How To Lay Turf Part 4: Aftercare
Keeping your lawn moist during the establishment period is essential – this is generally about two weeks – but depends on the time of year, weather conditions and where you are located.
Don’t let your new lawn dry out
You will need to keep your new lawn moist at all times. Watering 4 times a day in warm conditions is quite normal. An example schedule would be:
You don’t need to flood your lawn, just be sure to keep the turf and immediate underlying soil moist. You must be systemic, ensuring you water all areas.
Keep in mind that during hot conditions, especially if it is windy, the lawn will dry out very quickly and additional watering may be required.
Your lawn will let you know if it is drying out by its appearance and behaviour. The leaf blades will start to curl, shrivel and dry out so you’ll know when it needs a drink.
Initial irrigation methods
The best way to water is by overhead irrigation, in fact to establish a new lawn, overhead watering is the only way to go.
Portable sprinkles attached to the end of a hose are cheap and efficient. Just move them around the lawn as required. A tap timer will ensure you don’t leave the water on for too long and waste water.
An in-ground, pop-up irrigation system takes this a step further. This can be connected by a manual tap timer, or a computer controlled timer that is programmed to run as required.
Hooking up a pop-up system to a rain water tank or using recycled water is the most environmentally friendly and cost effective method.
Grey water is the wastewater from washing machines, laundry tubs, baths, showers and wash basins. It does NOT include wastewater from the toilet, dishwasher or kitchen sink, as these can contain unwanted solids and potentially nasties. Grey water can be used on the garden and lawn by bucket or water re-use system. This is a good way to recycle your grey water, reduce pressure on grey water waste systems, save on valuable drinking water reserves as well as save money.
If you want to use grey water be sure to use environmentally friendly, sustainable detergents that won’t harm your lawn.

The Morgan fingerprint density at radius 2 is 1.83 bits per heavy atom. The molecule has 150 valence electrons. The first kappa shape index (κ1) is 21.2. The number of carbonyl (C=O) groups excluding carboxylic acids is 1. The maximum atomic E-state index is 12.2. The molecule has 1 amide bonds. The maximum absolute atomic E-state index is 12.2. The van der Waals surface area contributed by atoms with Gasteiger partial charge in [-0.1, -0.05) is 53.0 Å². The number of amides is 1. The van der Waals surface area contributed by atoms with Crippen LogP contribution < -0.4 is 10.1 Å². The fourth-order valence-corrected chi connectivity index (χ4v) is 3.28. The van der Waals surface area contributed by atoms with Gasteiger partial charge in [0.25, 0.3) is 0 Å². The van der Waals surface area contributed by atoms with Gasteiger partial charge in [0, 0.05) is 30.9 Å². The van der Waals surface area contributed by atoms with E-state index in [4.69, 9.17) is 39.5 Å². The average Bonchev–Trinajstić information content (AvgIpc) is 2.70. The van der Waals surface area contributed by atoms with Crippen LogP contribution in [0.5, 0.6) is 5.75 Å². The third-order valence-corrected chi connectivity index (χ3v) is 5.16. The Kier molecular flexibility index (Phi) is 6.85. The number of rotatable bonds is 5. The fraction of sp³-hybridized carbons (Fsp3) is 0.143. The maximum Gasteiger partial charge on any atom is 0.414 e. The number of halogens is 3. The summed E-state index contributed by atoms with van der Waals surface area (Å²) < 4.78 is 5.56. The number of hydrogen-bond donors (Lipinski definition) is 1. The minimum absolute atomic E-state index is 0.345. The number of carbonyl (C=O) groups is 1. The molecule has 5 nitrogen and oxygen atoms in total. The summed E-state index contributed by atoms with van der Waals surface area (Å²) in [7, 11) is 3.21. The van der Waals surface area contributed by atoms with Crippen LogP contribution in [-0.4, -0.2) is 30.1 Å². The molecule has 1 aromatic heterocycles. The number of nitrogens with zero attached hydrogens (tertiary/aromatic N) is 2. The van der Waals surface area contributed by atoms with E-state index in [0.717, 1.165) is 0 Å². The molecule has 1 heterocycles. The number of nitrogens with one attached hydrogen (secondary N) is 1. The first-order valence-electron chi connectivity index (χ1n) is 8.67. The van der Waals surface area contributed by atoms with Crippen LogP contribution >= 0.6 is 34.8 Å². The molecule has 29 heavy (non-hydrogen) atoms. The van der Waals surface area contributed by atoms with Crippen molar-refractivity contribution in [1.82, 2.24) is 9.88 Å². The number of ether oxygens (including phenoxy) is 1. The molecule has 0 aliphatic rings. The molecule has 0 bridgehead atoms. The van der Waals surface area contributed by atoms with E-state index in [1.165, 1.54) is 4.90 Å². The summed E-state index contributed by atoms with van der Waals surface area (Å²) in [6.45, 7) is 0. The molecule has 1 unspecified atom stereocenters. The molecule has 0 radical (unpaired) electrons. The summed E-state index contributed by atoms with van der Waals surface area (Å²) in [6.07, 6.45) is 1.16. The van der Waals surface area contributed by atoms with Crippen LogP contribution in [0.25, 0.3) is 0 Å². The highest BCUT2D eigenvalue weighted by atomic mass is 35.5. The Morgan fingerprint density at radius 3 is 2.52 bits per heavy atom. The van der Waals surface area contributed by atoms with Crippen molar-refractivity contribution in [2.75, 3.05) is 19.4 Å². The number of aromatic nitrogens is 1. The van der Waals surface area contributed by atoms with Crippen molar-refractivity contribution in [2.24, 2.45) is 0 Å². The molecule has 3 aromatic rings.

Before using grey water it is best to check with your local Council for advice as there may be regulations regarding the use of grey water in your area.
If you live in sand belts such as Perth underground water can be tapped into a bore or a spear. Contact your local Council to see if underground water is available in your area.
Always check the relevant water restrictions in your area as these vary greatly around the country. Your water supplier will have all the necessary information on their website. Also, your local turf supplier should have helpful advice on the local conditions and ways to use and save water.
On-going watering and creating a drought tolerant lawn
Once your lawn sets root into the soil, it is starting to become established. You can test for this by trying to gently lift a corner of a roll or slab, if it doesn’t lift easily, the roots have set into the soil. This is a good thing as it means your lawn is growing well.
Once establishment is happening you can start to back off the watering depending on the weather and the climate in your region.
The idea is to get to a point where you water less frequently, but give the lawn a deep soaking when watering does occur. This encourages deep root systems and ultimately a more self sufficient and drought tolerant lawn. As the water drains through the soil, the roots seek the water out deeper in the soil rather than just hanging around near the surface, which is what will happen if you just give short, regular waterings. Educate your lawn to go the distance.
Drought tolerance one of the key characteristics of buffalo lawn, like Sir Walter. In many areas that receive fairly regular rain, you will almost never have to water a drought tolerant lawn at all, except during routine maintenance tasks like fertilising when you have to water the fertiliser in. During extended dry periods you may have to water your lawn more regularly to maintain a lush green look, but this is purely for cosmetic reasons.
The best time to water your garden is early morning or late in the afternoon/early evening, when there is no wind and less chance of water loss due to heat related evaporation. In humid areas, avoid late afternoon or early evening watering as this can increase the chance of fungal diseases. In these areas early morning is best.
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